Friday, February 2nd, 2024

Queerguru’s Jose Mayorga reviews FRIDA the story of the great Mexican artist that premiered at the Sundance Film Festival


A documentary feature with animations of her paintings for new generations.

In a linear narrative dated from 1910 to 1954 and based on rich archival material, Frida Kahlo´s life, full of expectations and pain, is made acquainted for those who do not know of her omnipresence since decades ago.  The Director shows  Frida from the intimacy of her diary´s drawings and writing, beautiful and mostly unseen vintage photographs and footage, letters to and from her,  newspapers, colored pictures,  excerpts of interviews and writings, and off voices, in first person herself speaking, also Diego Rivera and some of her friends.

As a rebellious daughter who used to dress up in men´s clothes,  she was close to her father. a photographer and voracious reader. She grew up in a religious environment asking questions such as if the Virgin Mary was really a virgin,  and was constantly attracted to smart people;  also aware that everything that provides pleasure is good.

In the film we watch the camera moving through her diary stopping in a specific word highlighted. Animation of drawings, illustrations, her artwork, and the use of vintage images with hints of color add to the whole providing a whimsical or overwhelming touch.

Frida loved the streets and was condemned to rest in a bed, as we all know, as her freedom was limited in 1925 because of a bus/streetcar accident, after which she began to paint portraits of herself and her friends.

During her life, art was in the air, also social unrest, awareness, ideologies,  revolts, and love, were encarnated in the figure of the Master of Mural Art, her Diego. They committed to each other in 1929,  it is said their marriage was of an elephant and a dove.   Nowadays Frida and Diego Rivera  are universal, of public domain and we may find the couple (due to Frida´s paintings) printed on towels, mugs or wherever imagination allows.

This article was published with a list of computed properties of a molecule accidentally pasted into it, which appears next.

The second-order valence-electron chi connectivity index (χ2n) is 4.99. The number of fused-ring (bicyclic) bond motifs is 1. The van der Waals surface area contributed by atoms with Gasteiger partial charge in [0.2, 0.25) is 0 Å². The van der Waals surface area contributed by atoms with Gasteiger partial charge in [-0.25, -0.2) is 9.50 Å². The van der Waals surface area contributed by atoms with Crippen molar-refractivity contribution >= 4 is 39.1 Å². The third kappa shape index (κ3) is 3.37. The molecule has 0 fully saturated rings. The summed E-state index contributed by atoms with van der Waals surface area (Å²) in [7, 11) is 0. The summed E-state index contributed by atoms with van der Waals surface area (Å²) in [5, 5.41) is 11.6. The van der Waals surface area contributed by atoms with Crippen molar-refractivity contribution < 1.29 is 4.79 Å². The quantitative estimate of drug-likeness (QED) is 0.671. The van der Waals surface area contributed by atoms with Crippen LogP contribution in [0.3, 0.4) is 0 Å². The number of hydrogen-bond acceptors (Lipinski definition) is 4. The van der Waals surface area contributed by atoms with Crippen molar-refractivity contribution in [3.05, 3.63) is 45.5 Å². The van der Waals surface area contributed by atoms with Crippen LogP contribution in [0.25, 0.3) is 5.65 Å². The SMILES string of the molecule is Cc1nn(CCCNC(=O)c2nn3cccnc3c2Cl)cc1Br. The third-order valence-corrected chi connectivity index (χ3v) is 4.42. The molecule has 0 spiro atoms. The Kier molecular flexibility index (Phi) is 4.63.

The documentary displays the married couple traveling North since Diego had a solo show at MoMA, and commissions for murals in New York and Detroit. Frida was a silent fellow traveler;  she needed to express herself and painted things as she saw them in a handy format.   We listen to her, and come to know about her sense of humor and sarcasm.  She did not like America or being a fashion sensation in social circles, she wanted to run back to Mexico.

We are a little informed about Diego´s tumultuous and unceasing sexual interest in women, and of Frida´s longings too: Leon Trotsky, Georgia O´Keeffe, Josep Bartolí, and Isamu Noguchi, among others, are mentioned, giving hints of Frida´s interests and calculations.

Diego and Frida divorced and she learned to live alone, to cover her income she needed to paint and sell, and she got her own room, quoting Virginia Woolf.

Being with solitude a new path linked Frida to André Breton, the surrealist leader. Her art allowed her to travel for solo shows in New York at Julien Levy´s gallery and Paris,  where Miró, Kandinsky, and Picasso congratulated her, but no sales though. The journey had pleasant and unpleasant aftermaths that made her say “Surrealism is a decadent manifestation of art from the bourgeoisie.”

Due to their love / hate relationship, It is recomforting to learn that after Diego and Frida married again, their affinity was one with no drama, discussions, or jealousy.  Casa Azul, Coyoacán, México City was the perfect frame and also a witness of Frida´s last years of poor health, but she always with a sense of humor and making jokes about her pain.

Quoting the artist:  After my death, I believe I am going to be the biggest piece of caca* in the world”.

The documentary, has plenty of archival material and sources (private art collections included), and it shows respect for different aspects of her life, storytelling is based on fact and emphasizes her feelings, emotions, and reactions to what she lived and saw, written in the intimate context of her diary.

There is still a lot more to reveal on Frida Kahlo as a 20th Century woman, artist, Mexican, worldwide presence, and influencer.

The documentary, directed by Carla Gutiérrez, premiered at the Sundance Film Festival in 2024 and will stream on Prime Video in March.

*caca = shit


Review by José Mayorga , Guatemala, Central America lawyer and notary public, visual artist, and editor of El Azar Cultural, lives and works in Guatemala City. Cinema lover, curious about the possibilities life brings and eager to live the experience.

Posted by queerguru  at  09:29


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